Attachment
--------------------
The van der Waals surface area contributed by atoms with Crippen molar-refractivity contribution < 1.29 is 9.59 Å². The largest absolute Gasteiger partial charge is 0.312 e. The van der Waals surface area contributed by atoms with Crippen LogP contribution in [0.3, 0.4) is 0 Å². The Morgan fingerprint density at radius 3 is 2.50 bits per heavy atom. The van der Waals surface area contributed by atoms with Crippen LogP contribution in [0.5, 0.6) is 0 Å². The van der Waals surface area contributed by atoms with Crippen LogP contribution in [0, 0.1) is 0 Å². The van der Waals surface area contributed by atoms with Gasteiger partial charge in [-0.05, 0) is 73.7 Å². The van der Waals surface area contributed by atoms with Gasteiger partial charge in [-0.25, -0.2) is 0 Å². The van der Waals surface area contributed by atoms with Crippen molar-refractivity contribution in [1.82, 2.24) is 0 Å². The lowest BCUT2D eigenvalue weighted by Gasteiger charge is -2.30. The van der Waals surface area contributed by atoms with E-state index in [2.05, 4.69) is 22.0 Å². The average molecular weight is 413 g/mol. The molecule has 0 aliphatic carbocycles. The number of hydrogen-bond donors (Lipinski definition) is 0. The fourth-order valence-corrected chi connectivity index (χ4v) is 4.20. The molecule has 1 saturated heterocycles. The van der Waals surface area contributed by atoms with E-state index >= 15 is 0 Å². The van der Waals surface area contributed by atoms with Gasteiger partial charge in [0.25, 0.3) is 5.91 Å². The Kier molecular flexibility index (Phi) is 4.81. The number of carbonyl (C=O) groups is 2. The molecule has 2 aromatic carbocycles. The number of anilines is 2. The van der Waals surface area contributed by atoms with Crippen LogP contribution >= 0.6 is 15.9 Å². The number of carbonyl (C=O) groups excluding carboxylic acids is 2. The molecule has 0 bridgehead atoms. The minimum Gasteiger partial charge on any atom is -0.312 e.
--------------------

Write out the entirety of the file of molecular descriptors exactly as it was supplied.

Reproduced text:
The van der Waals surface area contributed by atoms with Crippen molar-refractivity contribution < 1.29 is 9.59 Å². The largest absolute Gasteiger partial charge is 0.312 e. The van der Waals surface area contributed by atoms with Crippen LogP contribution in [0.3, 0.4) is 0 Å². The Morgan fingerprint density at radius 3 is 2.50 bits per heavy atom. The van der Waals surface area contributed by atoms with Crippen LogP contribution in [0.5, 0.6) is 0 Å². The van der Waals surface area contributed by atoms with Crippen LogP contribution in [0, 0.1) is 0 Å². The van der Waals surface area contributed by atoms with Gasteiger partial charge in [-0.05, 0) is 73.7 Å². The van der Waals surface area contributed by atoms with Gasteiger partial charge in [-0.25, -0.2) is 0 Å². The van der Waals surface area contributed by atoms with Crippen molar-refractivity contribution in [1.82, 2.24) is 0 Å². The lowest BCUT2D eigenvalue weighted by Gasteiger charge is -2.30. The van der Waals surface area contributed by atoms with E-state index in [2.05, 4.69) is 22.0 Å². The average molecular weight is 413 g/mol. The molecule has 0 aliphatic carbocycles. The number of hydrogen-bond donors (Lipinski definition) is 0. The fourth-order valence-corrected chi connectivity index (χ4v) is 4.20. The molecule has 1 saturated heterocycles. The van der Waals surface area contributed by atoms with E-state index >= 15 is 0 Å². The van der Waals surface area contributed by atoms with Gasteiger partial charge in [0.25, 0.3) is 5.91 Å². The Kier molecular flexibility index (Phi) is 4.81. The number of carbonyl (C=O) groups is 2. The molecule has 2 aromatic carbocycles. The number of anilines is 2. The van der Waals surface area contributed by atoms with Crippen LogP contribution >= 0.6 is 15.9 Å². The number of carbonyl (C=O) groups excluding carboxylic acids is 2. The molecule has 0 bridgehead atoms. The minimum Gasteiger partial charge on any atom is -0.312 e.